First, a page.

At long last, I am introducing to you Kathie Weaver Kurtz who recently released her memoir titled The Blistering Morning Mist. Kathie and I have been in the same writing group for more than two years, and thus we helped one another with honing the writing of our memoirs. Her writing is lyrical and poetic, imaginative and insightful. She has the perspective of having been a counselor and was able to use these skills to shape her reflections of her life into an artful memoir. She has answered the following questions for us as a means of introducing her work.
What compelled you to write your memoir?
Perhaps the question should end after write. I’ve spent most of my life declaring emphatically that I can’t write, that I’m not a writer. But life didn’t accept that answer. As the generation above me began to leave, I found myself holding memories of them, and wanting to curate them as I did their letters and belongings. I wanted, in some way, to preserve the past in which they had played major roles in my life.
Many people write a memoir. What makes yours distinctive?
That question reminds me of a story in which Robert Fulghum asks someone about the meaning of life. The person who answers says that each of us shine the light from a perspective only we have and that constitutes meaning for each of us. My story comes from the perspective that only I have—a Mennonite girl who grew up in the 1950s in an academic community, different from most Mennonite communities of that era. The losses I faced and how I dealt with them, the way I chose to bridge the gap into a much different world, the choices I made about what to keep and what to leave behind of my tradition, the ways I confronted my fears and discovered my strengths are uniquely mine.
As you were writing this book, were there certain memories that were evoked that you hadn’t recalled before, or memories that came into sharper relief?
Yes. As I pondered past events and the feelings that went with them, additional details sometimes came to mind that I had forgotten. Much of writing happens before a word is put on paper. Some of my pondering happened in therapy. Some of it with family members and friends. As I talked with them, they sometimes added details that I had forgotten but came clearly to my mind at their suggestion. One small example—over lunch with some of my first-grade-through-college friends, one of them mentioned our first-grade teacher freshening her lipstick after lunch, and I immediately pictured her at the mirror hanging on the inside of her closet door, outlining her lips with red. I had forgotten that detail until then.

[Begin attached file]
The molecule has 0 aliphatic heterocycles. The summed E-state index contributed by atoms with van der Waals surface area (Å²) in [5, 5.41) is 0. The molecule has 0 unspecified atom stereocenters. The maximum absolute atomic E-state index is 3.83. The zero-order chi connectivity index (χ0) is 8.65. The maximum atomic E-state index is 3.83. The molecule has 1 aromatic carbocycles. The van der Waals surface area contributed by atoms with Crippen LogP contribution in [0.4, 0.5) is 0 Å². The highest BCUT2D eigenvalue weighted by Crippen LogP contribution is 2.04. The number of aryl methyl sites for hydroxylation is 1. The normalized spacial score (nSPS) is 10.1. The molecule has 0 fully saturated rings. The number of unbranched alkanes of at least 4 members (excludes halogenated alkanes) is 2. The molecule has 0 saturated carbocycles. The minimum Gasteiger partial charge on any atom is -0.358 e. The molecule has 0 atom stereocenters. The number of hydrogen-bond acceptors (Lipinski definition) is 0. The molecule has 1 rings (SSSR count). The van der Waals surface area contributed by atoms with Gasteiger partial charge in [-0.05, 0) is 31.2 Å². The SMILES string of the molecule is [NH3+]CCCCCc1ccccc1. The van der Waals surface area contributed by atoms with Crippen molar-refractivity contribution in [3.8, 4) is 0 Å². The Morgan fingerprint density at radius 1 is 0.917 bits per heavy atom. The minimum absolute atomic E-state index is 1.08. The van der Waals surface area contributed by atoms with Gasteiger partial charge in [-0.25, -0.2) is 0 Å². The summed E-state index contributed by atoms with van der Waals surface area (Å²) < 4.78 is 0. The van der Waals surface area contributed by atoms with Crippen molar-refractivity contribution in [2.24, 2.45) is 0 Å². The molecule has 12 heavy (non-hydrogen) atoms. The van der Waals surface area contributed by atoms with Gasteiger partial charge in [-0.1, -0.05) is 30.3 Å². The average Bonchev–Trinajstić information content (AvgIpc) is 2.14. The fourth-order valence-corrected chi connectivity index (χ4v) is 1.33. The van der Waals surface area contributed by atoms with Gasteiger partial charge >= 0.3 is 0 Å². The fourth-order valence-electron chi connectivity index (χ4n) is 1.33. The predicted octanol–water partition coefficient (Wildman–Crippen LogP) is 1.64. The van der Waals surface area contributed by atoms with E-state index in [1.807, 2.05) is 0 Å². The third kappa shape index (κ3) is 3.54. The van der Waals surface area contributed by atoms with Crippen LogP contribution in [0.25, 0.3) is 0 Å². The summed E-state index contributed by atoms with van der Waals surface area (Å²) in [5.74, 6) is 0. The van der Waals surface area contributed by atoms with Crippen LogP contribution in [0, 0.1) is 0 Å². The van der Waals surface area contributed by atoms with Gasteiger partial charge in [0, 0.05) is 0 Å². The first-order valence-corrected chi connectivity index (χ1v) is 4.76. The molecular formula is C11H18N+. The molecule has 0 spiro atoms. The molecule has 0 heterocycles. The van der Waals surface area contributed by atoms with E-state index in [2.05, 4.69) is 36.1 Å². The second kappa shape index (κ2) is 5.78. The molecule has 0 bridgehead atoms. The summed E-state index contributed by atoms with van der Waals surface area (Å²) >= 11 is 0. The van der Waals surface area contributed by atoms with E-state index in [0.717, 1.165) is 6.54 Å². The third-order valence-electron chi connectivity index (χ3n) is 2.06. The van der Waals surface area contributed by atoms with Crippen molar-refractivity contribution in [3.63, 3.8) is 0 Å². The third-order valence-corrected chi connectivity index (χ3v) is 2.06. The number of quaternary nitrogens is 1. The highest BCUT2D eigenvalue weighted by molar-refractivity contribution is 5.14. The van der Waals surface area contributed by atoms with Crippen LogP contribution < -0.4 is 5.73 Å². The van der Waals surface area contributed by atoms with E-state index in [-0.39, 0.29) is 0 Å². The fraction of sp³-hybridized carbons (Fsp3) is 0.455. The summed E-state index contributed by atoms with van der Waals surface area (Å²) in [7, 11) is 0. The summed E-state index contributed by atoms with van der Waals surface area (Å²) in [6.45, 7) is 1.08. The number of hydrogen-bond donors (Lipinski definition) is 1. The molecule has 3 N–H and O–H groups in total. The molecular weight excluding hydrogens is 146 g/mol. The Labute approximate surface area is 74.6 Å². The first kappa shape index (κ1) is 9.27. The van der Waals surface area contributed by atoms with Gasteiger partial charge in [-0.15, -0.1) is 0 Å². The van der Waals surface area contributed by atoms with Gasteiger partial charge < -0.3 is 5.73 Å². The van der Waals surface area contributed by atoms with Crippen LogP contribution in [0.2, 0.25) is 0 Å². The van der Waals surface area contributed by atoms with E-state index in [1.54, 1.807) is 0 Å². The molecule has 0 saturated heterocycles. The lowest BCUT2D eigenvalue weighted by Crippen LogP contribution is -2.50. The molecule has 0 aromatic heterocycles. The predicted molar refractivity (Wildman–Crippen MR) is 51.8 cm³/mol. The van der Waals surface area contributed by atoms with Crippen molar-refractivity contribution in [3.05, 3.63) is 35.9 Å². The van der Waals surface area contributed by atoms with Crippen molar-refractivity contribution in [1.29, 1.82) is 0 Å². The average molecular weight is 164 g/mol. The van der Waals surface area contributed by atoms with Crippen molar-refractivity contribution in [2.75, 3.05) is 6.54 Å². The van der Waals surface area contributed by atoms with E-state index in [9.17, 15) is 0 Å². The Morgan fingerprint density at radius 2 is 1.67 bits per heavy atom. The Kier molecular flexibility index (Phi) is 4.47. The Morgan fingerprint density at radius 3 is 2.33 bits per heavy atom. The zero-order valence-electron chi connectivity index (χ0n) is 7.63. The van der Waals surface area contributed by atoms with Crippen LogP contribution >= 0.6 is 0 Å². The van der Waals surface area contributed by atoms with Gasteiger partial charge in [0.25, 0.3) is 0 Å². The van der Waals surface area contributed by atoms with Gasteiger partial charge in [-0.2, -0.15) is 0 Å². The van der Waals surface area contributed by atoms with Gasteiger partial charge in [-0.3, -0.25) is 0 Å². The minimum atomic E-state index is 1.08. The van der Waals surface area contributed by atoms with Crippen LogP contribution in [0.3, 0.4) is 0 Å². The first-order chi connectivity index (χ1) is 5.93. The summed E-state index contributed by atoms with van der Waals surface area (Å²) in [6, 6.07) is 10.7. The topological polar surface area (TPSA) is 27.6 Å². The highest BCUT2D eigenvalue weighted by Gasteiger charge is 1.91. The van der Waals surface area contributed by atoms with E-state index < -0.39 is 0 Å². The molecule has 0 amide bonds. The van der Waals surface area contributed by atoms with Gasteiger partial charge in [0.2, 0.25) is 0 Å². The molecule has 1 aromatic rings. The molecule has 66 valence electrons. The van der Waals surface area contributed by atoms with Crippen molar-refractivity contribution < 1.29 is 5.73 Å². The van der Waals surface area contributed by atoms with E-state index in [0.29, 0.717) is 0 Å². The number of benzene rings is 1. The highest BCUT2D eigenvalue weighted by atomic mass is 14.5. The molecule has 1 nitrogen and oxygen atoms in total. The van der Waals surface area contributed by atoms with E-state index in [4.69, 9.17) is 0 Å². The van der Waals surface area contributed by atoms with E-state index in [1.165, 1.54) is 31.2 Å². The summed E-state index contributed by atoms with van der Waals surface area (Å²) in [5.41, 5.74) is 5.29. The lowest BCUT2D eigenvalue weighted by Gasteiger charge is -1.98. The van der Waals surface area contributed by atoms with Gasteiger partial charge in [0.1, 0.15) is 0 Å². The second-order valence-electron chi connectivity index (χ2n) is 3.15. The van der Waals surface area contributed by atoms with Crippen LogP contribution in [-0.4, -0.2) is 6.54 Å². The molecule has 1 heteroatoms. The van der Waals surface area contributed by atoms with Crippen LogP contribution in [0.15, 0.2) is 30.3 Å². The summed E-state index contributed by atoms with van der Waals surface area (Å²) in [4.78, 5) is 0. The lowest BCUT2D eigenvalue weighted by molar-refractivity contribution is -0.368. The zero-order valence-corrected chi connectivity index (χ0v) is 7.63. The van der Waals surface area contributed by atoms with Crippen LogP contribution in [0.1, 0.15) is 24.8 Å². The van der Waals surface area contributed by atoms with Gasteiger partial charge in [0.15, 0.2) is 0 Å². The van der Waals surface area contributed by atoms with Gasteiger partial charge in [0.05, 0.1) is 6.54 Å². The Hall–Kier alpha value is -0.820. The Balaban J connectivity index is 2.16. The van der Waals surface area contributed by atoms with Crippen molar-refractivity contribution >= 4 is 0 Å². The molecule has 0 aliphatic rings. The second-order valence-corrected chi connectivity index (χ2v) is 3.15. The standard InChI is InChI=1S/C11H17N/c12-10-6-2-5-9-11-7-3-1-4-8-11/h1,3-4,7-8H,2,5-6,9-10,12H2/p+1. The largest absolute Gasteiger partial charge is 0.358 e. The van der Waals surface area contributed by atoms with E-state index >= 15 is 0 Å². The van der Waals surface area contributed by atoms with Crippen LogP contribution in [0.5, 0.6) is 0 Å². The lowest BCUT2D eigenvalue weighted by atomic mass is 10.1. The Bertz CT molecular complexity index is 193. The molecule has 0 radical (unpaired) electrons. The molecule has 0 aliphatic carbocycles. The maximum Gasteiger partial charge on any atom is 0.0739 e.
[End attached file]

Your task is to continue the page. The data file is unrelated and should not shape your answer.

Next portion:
Did the practice of writing change your perspective about certain life experiences?
It is true for all of us, that when we reflect on our past at any given point in life, our perspective is different. Having said that, writing and re-writing a story, and beginning to listen more and more closely to the voice of my internal story-teller helped me to pause, to hover over an event or dynamic, to come back to it repeatedly. This process often nudged my perspective to a different angle. For example, I gained a heightened awareness of the way my early life set me up for later assumptions of powerlessness or lack of agency. I failed in making the world right for my mother, which was an impossible task. In my childhood perception I thought this was my responsibility. I had not articulated this as a goal in childhood or later, but as I reflected on it as I wrote, I could see the effect this had on my life and could trace it back to its unspoken beginnings.
What barrier from the larger world seemed the most imposing or presented the biggest obstacles for your self-development?
Every barrier I can think of stems more from within me than from outside. I wanted to belong, to dress in more interesting ways, to know more about unfamiliar places and people, to carry the worldly-wise sophistication I conjured up for those beyond my world. I carried within me a deep sense that being different was, by definition, being inferior and that I shouldn’t go against the mores of my Mennonite community. This hesitance was my real barrier.
How have you learned to handle working through the kinds of blind spots that we all have about ourselves?
That is a hard question because even to answer it implies I can see my blind spots. I try to listen carefully both to those who know me well, and those who observe me as a stranger, knowing they all see things I don’t see, or don’t want to admit. Blind spots are not necessarily bad. For me, learning to accept other’s recognition of and experience of my strengths has probably been as challenging as hearing about my faults. Taking responsibility for both faults and strengths and recognizing the power they carry for good or ill is the challenge of a lifetime.
Is there an overall message you hope your readers will come away with after having read the book? If so, what?
The message of the final sentence of the book—”there is always more.” In spite of whatever challenge, pain, or struggle comes to us, there is also more—more grace, more vitality, more beauty and goodness, more of whatever we need. To doubt that is to live a timid, constricted life.
What joys has the completion and publication of your story brought into your life?
Connections with others—talking about common experiences and memories. Hearing from others that something in my story was helpful to them. That is, after all, why we tell stories—to make meaning and to make connections, to know we are not alone.
If you have questions for Kathie, you may ask her directly here on this blog, and she will answer them. Your name will be added to a the list for a chance to win in a random drawing for a free copy of her book.
You may also visit Kathie’s blog, Practice Pages.